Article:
National newspaper have refused to retract claims that one of David Cameron’s “closest allies” described Conservative activists as “mad, swivel-eyed loons”.
The Times and Daily Telegraph both had front-page leads quoting the source anonymously on Saturday and the Daily Mail and Daily Mirror also used the quotes.
The comments are reported to have been made to four journalists in the Blue Boar Smokehouse, Westminster, on Wednesday night.
On Saturday, speculation mounted on social media that the source was Conservative Party co-chair Lord Feldman.
The Prime Minister is reported to have offered his backing to Lord Feldman on Saturday amid the rumours.
Then, on Sunday, four national newspapers – The Mail on Sunday, Sunday Telegraph, Sunday Times and Independent on Sunday – led on the story.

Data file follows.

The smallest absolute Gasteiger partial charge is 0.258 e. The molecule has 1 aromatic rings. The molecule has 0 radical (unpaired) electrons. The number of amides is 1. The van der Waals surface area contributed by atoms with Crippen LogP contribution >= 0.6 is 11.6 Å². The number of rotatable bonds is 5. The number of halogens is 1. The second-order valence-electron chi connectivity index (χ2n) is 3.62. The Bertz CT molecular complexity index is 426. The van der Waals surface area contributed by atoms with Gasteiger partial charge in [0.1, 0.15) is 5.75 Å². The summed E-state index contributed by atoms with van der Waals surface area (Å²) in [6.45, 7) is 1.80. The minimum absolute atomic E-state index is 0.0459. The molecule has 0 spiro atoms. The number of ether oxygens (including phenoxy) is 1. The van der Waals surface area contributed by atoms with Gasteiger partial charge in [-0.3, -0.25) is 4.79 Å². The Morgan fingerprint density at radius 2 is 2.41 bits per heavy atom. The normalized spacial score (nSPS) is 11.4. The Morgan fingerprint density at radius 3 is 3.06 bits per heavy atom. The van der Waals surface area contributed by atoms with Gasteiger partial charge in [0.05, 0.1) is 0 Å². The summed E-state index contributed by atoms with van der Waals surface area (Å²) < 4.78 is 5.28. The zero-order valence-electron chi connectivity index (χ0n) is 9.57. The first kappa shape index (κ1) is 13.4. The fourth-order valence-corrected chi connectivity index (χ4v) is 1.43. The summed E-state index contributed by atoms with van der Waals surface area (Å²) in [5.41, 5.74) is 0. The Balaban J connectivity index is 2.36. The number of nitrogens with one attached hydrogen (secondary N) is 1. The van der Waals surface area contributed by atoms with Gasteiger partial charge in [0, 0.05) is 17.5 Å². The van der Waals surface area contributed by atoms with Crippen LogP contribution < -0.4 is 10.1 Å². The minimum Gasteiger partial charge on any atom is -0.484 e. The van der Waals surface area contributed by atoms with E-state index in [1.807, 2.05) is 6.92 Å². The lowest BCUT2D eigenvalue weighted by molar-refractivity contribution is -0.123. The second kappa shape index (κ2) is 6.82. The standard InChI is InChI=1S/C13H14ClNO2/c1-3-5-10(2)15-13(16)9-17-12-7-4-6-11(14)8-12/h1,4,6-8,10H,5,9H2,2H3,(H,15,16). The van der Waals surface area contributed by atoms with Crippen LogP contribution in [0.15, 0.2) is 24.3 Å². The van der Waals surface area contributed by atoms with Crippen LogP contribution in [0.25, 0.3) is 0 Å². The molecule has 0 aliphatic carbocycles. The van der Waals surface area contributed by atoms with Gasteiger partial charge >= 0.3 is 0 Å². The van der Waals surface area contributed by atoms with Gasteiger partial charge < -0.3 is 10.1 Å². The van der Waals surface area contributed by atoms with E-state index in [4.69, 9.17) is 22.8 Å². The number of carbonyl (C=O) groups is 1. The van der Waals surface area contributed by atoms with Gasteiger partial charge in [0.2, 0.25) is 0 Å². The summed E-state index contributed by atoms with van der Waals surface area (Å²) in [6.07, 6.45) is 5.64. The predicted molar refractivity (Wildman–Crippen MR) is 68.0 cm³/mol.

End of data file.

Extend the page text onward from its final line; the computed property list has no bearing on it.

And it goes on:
The papers reported that Feldman had denied the “speculation” that it was him and said he was taking legal advice.
The statement said: “I am very disappointed by the behaviour of the journalists involved, who have allowed rumour and innuendo to take hold by not putting these allegations to me before publication.”
After reading Feldman’s statement, Telegraph journalist James Kirkup tweeted: “I stand by my story.”
Despite the rumours, no newspaper has formally named the source of the quote.
Independent on Sunday political editor Jane Merrick, who was not present, wrote yesterday: “Lord Feldman denies it is he who said those words, and the newspapers, who didn’t name him, stand by their story.
“But the incident itself is shrouded in the concept of “off the record”. Off the record is criticised by some because it allows attacks to be made without accountability.
“Yet to most reporters, it is an essential part of freedom of speech – it affords anonymity to sources to expose wrongdoing and question those in power without fear of recrimnination.”
Daily Telegraph editor Tony Gallagher tweeted on Saturday: “There are a host of good reasons why sources are not named. Yelling on Twitter does not equal daily quality journalism”.